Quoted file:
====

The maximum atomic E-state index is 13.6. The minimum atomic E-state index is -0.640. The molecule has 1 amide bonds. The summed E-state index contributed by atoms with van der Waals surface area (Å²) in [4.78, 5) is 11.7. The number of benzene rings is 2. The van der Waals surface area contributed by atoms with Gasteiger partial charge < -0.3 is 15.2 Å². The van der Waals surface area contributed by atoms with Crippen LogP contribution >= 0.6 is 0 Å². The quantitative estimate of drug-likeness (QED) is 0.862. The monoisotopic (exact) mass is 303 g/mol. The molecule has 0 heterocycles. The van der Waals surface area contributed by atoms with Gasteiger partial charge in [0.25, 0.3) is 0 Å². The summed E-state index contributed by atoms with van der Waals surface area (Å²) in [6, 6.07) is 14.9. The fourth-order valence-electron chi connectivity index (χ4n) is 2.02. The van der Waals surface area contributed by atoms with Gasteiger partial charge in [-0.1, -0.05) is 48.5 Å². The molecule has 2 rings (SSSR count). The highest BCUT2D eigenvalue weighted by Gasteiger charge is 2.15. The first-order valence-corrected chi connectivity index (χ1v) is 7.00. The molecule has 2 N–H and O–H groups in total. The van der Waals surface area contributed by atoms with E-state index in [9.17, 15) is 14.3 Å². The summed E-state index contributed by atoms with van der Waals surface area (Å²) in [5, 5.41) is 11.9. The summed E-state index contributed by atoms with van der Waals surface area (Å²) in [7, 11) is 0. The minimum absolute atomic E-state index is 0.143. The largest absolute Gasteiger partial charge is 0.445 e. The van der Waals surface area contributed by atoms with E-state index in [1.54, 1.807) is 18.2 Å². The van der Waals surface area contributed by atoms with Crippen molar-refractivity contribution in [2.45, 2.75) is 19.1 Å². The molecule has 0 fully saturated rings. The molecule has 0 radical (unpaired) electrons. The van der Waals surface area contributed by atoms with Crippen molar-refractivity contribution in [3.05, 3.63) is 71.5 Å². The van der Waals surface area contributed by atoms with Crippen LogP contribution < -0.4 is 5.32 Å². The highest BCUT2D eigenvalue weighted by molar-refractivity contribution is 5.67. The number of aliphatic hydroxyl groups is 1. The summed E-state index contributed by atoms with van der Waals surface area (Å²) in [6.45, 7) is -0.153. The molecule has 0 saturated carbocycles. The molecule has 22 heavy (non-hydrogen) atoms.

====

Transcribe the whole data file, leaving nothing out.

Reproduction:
The maximum atomic E-state index is 13.6. The minimum atomic E-state index is -0.640. The molecule has 1 amide bonds. The summed E-state index contributed by atoms with van der Waals surface area (Å²) in [4.78, 5) is 11.7. The number of benzene rings is 2. The van der Waals surface area contributed by atoms with Gasteiger partial charge < -0.3 is 15.2 Å². The van der Waals surface area contributed by atoms with Crippen LogP contribution >= 0.6 is 0 Å². The quantitative estimate of drug-likeness (QED) is 0.862. The monoisotopic (exact) mass is 303 g/mol. The molecule has 0 heterocycles. The van der Waals surface area contributed by atoms with Gasteiger partial charge in [0.25, 0.3) is 0 Å². The summed E-state index contributed by atoms with van der Waals surface area (Å²) in [6, 6.07) is 14.9. The fourth-order valence-electron chi connectivity index (χ4n) is 2.02. The van der Waals surface area contributed by atoms with Gasteiger partial charge in [-0.1, -0.05) is 48.5 Å². The molecule has 2 rings (SSSR count). The highest BCUT2D eigenvalue weighted by Gasteiger charge is 2.15. The first-order valence-corrected chi connectivity index (χ1v) is 7.00. The molecule has 2 N–H and O–H groups in total. The van der Waals surface area contributed by atoms with E-state index in [9.17, 15) is 14.3 Å². The summed E-state index contributed by atoms with van der Waals surface area (Å²) in [5, 5.41) is 11.9. The summed E-state index contributed by atoms with van der Waals surface area (Å²) in [7, 11) is 0. The minimum absolute atomic E-state index is 0.143. The largest absolute Gasteiger partial charge is 0.445 e. The van der Waals surface area contributed by atoms with E-state index in [1.54, 1.807) is 18.2 Å². The van der Waals surface area contributed by atoms with Crippen molar-refractivity contribution in [2.45, 2.75) is 19.1 Å². The molecule has 0 fully saturated rings. The molecule has 0 radical (unpaired) electrons. The van der Waals surface area contributed by atoms with Crippen molar-refractivity contribution in [3.05, 3.63) is 71.5 Å². The van der Waals surface area contributed by atoms with Crippen LogP contribution < -0.4 is 5.32 Å². The highest BCUT2D eigenvalue weighted by molar-refractivity contribution is 5.67. The number of aliphatic hydroxyl groups is 1. The summed E-state index contributed by atoms with van der Waals surface area (Å²) in [6.45, 7) is -0.153. The molecule has 0 saturated carbocycles. The molecule has 22 heavy (non-hydrogen) atoms.